2014 Mud Hero – 2:30 pm
The horn sounds and 250 people surge out of the starting line, slowly climbing Martock’s steep hill. I’m five minutes into the race and my jog has turned to a slow walk up the hill. I can hear my breathing, as well as the breathing of the three other people around me. The hill is longer and steeper than it looks from the ground and each step is getting harder. The sun is baking and after five more minutes of marching up the hill I’m starting to feel a pain in my side. My mouth is dry, I’m covered in sweat already and I’m panting. I am starting to wonder why I ever signed up for this race.
The pain in my side increases as I struggle to reach the top of the hill. I try to catch my breath as I work my way back down. I am breathing hard as I reach the first obstacle and the pain in my side is getting worse. I am cramping up and I haven’t been on the course for more than 15 minutes. I need water. I am dehydrated.
It gets worse. 40 minutes later I have cold chills and a headache.
I finally cross the finish line. As I leave the course I’m offered a chocolate milk, the thought of milk immediately sends chills down my back. I think I am going to be sick. I find an outdoor shower, sit under it and start drinking water straight from a hose.
I never want to run another race dehydrated.
Mud Hero is this Saturday and with less than a week there isn’t a lot of training that can be done. What you do need to do is manage your hydration. Hydration can make or break your race. Don’t make an avoidable mistake.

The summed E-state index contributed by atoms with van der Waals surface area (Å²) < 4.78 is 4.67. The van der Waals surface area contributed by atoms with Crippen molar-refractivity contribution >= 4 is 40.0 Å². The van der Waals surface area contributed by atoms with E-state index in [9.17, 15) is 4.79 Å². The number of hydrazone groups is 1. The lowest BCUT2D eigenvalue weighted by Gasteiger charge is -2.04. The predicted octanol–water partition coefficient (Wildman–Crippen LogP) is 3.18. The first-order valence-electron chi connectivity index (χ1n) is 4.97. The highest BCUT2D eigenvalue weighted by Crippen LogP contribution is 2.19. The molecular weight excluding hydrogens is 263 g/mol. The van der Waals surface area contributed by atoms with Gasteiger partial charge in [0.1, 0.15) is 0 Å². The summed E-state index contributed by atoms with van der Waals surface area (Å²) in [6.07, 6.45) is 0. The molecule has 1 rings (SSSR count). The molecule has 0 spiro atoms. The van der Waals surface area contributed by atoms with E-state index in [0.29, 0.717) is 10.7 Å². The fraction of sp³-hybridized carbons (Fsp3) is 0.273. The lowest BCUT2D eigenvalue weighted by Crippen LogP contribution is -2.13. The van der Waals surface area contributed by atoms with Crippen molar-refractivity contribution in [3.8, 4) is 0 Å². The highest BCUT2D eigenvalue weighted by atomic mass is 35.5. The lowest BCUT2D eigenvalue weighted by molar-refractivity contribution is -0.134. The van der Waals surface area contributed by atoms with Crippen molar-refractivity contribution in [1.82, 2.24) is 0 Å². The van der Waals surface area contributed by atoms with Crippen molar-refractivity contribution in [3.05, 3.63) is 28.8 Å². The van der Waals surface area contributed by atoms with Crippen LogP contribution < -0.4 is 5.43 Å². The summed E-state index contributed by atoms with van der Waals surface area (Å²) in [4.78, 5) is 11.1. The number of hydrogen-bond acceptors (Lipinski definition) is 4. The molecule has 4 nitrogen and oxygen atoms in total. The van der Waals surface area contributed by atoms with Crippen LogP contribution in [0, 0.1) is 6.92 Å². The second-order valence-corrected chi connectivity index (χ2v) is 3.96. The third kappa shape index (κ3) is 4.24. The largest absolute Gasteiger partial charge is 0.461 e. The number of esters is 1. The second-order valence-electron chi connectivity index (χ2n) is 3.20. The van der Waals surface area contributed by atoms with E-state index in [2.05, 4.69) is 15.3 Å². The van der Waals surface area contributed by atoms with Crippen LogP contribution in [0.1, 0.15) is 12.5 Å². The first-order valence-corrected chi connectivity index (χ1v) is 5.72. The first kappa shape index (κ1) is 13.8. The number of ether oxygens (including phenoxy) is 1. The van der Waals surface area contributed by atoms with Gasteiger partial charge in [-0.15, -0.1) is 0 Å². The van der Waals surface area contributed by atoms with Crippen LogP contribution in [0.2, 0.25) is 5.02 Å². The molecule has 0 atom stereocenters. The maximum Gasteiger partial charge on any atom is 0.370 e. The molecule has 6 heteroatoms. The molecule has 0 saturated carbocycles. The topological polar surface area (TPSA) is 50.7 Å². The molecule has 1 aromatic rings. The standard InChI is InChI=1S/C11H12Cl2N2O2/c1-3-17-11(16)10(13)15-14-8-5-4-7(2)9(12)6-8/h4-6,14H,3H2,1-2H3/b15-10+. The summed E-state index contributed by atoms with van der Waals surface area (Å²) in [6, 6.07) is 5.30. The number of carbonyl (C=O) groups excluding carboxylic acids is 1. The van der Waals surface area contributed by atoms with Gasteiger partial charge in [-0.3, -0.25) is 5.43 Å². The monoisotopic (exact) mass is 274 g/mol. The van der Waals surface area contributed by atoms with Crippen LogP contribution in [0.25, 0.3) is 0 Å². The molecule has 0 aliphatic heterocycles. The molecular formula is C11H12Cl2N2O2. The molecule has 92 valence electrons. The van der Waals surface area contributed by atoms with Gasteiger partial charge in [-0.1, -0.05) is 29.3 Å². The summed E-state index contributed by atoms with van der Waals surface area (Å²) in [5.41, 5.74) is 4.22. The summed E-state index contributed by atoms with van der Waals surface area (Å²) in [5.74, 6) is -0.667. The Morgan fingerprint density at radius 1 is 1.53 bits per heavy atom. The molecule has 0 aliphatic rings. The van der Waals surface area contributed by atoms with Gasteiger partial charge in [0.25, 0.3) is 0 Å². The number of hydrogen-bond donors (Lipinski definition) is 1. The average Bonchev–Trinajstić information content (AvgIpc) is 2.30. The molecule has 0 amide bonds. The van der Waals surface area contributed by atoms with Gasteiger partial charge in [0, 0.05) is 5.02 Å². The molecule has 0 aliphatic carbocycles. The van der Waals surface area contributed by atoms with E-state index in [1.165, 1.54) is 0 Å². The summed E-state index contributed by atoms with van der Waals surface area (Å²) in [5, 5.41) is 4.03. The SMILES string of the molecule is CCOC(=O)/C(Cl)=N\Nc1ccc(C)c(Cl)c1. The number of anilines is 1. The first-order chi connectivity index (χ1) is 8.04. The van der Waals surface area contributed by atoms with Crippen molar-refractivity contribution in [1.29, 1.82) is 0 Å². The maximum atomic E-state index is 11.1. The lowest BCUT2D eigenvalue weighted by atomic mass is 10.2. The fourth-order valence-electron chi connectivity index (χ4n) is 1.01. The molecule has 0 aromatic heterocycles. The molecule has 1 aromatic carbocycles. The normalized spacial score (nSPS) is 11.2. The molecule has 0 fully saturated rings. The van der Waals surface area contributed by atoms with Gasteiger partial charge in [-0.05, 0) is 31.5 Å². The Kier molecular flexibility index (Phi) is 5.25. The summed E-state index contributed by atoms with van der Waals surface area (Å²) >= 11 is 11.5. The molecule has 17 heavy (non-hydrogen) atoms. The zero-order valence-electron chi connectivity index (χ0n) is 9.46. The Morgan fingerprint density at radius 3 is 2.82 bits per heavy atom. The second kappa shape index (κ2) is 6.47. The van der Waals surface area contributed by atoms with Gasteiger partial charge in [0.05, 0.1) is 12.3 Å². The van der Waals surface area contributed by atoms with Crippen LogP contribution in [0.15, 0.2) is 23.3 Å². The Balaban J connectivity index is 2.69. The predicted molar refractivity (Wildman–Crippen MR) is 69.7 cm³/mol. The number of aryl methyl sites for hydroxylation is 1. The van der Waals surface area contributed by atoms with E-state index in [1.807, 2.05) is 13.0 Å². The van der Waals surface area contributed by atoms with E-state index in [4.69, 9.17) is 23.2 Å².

How much should I be drinking each day? In truth, we are all different and require different amounts of hydration, but drink when you are thirsty. If you sweat more then you should drink more.
How do I check how much I sweat? One way to check the rate at which you sweat is to weigh yourself before and after a workout. This method only works if you weigh yourself naked, because your clothes will absorb the sweat. 2.2 pounds is equal to 1 litre of water, so that will give you an idea of how much you sweat and allow you to adjust your water accordingly. Lastly don’t forget about salt, especially if you are a heavy sweater. For every litre of water you lose, you also lose 1 gram of salt. The average sports drink will contain about 500 mg of salt in a 16-ounce bottle, so drink two sports drinks to replace 1 litre of sweat.
Aren’t most sports drinks full of sugar? Yes, so I recommend just adding salt and lemon or lime to water. One 1/4 teaspoon of salt is equivalent to 576 mg of salt. Mix 1/4 teaspoon of salt with half a lemon or lime for a great alternative to one sports drink.
Just don’t show up to a race dehydrated… you might regret it.